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U.S. Department of State

Diplomacy in Action

Nuclear Forensics

Fact Sheet
Bureau of International Security and Nonproliferation
March 28, 2012


Nuclear forensics is the comprehensive scientific analysis of nuclear or other radioactive material or evidence contaminated by radioactive materials and plays an increasingly significant role in fostering cooperation between governments that investigate nuclear material security incidents.

Nuclear Forensics is an Important Aspect of Nuclear Security Preparedness

Nuclear forensics helps identify the origin of seized materials or devices. When combined with intelligence and law enforcement information, nuclear forensics can help to attribute incidents to perpetrators and facilitators, and aids national leadership in effectively responding to such incidents, including prosecution efforts. Nuclear forensics also helps to identify smuggling networks and vulnerabilities in countries’ security measures. By identifying these threats, countries are then able to take action to mitigate them by, for example, implementing improved safeguards and physical protection measures.

International Collaboration in Nuclear Forensics is Essential

Nuclear forensics provides a means for governments to work together to improve nuclear material security and prevent nuclear terrorism. International cooperation in nuclear forensics enhances the ability of countries to collaborate in the investigation and prosecution of those responsible for the illicit use of materials and provides greater insight about potential links among historical or future incidents.

National Nuclear Forensics Libraries Provide a Framework for Cooperation

National nuclear forensics libraries are an integral part of a framework for governments to cooperate in investigating illicit uses of nuclear material. A national library allows a country to quickly assess whether lost or stolen material is consistent with its own material holdings, or alternatively, is not consistent, thus suggesting another country of origin. A national nuclear forensic library consists of information pertaining to the inventory of nuclear and other radioactive material produced, used, or stored by a country. Libraries may also contain actual physical samples of materials.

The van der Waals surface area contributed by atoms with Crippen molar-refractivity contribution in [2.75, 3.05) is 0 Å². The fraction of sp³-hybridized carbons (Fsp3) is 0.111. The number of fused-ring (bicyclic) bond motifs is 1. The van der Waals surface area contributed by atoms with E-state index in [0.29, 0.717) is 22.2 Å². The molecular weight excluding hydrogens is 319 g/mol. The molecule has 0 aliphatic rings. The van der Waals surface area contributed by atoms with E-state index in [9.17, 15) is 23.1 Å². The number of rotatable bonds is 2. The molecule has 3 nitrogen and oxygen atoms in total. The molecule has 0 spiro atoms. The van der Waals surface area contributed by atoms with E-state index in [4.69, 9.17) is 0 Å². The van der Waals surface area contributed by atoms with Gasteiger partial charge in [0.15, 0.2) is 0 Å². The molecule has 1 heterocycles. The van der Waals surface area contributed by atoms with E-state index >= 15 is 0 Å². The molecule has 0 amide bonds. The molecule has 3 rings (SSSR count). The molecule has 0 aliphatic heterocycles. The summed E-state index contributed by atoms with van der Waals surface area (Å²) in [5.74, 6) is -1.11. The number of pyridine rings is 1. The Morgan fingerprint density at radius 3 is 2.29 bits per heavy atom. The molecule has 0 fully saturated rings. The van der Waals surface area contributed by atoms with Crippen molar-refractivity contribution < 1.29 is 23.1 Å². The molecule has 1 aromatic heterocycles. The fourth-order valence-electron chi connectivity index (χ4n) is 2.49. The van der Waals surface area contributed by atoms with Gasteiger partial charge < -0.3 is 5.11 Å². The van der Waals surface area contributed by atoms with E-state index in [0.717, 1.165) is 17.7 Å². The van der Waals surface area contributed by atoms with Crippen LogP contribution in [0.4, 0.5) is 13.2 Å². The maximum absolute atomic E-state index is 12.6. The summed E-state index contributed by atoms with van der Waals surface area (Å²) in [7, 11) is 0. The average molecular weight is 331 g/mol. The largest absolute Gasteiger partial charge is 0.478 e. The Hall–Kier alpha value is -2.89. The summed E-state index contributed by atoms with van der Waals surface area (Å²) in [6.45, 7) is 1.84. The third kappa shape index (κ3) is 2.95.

Nuclear Forensics and the Nuclear Security Summit 2012

Nuclear forensics was highlighted in the 2010 Nuclear Security Summit Communiqué and Work Plan as an important tool for countering illicit nuclear trafficking, and governments committed to cooperating to further develop capabilities. Since the 2010 Summit, the United States has continued to play a leading role in advancing international collaboration and national capacity building. For example, the United States engaged with nations through the Global Initiative to Combat Nuclear Terrorism, the International Atomic Energy Agency, the Nuclear Forensics International Technical Working Group, as well as through bilateral channels. The results of these efforts include significant improvements to the foundational elements of nuclear forensics by developing a framework for national nuclear forensics libraries, a national nuclear forensics classification guide, an initial nuclear forensic lexicon to facilitate communication within the international community, and expertise in nuclear forensics through scholarships and university awards.

U.S. Nuclear Forensics: An Integrated Approach

National Technical Nuclear Forensics (NTNF) is the U.S. Government program to develop, sustain and advance the nation’s nuclear forensic capabilities. Six federal organizations form the core of the NTNF community: the Department of Justice/Federal Bureau of Investigation, the Departments of Energy, Defense, Homeland Security, and State, and the Office of the Director of National Intelligence. The Department of Energy National Laboratories in concert with the Air Force Technical Applications Center provides the technical expertise to perform forensic analyses of nuclear or other radioactive materials.

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